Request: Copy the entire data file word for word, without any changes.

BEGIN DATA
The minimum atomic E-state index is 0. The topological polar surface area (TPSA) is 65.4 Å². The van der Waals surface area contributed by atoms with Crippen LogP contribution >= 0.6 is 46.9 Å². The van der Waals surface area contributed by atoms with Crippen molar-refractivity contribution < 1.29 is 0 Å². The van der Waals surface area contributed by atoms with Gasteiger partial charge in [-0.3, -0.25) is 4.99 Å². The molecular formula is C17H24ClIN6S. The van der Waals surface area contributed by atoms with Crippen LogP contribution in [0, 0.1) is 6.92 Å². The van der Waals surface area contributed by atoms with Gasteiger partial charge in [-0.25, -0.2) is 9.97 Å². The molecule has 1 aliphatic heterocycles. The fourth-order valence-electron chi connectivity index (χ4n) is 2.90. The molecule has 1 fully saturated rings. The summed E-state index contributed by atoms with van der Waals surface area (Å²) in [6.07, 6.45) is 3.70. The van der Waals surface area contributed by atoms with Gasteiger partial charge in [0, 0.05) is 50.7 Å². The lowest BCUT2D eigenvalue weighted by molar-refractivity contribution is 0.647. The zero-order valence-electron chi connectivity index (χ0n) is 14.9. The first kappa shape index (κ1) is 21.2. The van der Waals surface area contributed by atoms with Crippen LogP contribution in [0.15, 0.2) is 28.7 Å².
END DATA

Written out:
The minimum atomic E-state index is 0. The topological polar surface area (TPSA) is 65.4 Å². The van der Waals surface area contributed by atoms with Crippen LogP contribution >= 0.6 is 46.9 Å². The van der Waals surface area contributed by atoms with Crippen molar-refractivity contribution < 1.29 is 0 Å². The van der Waals surface area contributed by atoms with Gasteiger partial charge in [-0.3, -0.25) is 4.99 Å². The molecular formula is C17H24ClIN6S. The van der Waals surface area contributed by atoms with Crippen LogP contribution in [0, 0.1) is 6.92 Å². The van der Waals surface area contributed by atoms with Gasteiger partial charge in [-0.25, -0.2) is 9.97 Å². The molecule has 1 aliphatic heterocycles. The fourth-order valence-electron chi connectivity index (χ4n) is 2.90. The molecule has 1 fully saturated rings. The summed E-state index contributed by atoms with van der Waals surface area (Å²) in [6.07, 6.45) is 3.70. The van der Waals surface area contributed by atoms with Gasteiger partial charge in [0, 0.05) is 50.7 Å². The lowest BCUT2D eigenvalue weighted by molar-refractivity contribution is 0.647. The zero-order valence-electron chi connectivity index (χ0n) is 14.9. The first kappa shape index (κ1) is 21.2. The van der Waals surface area contributed by atoms with Crippen LogP contribution in [0.15, 0.2) is 28.7 Å².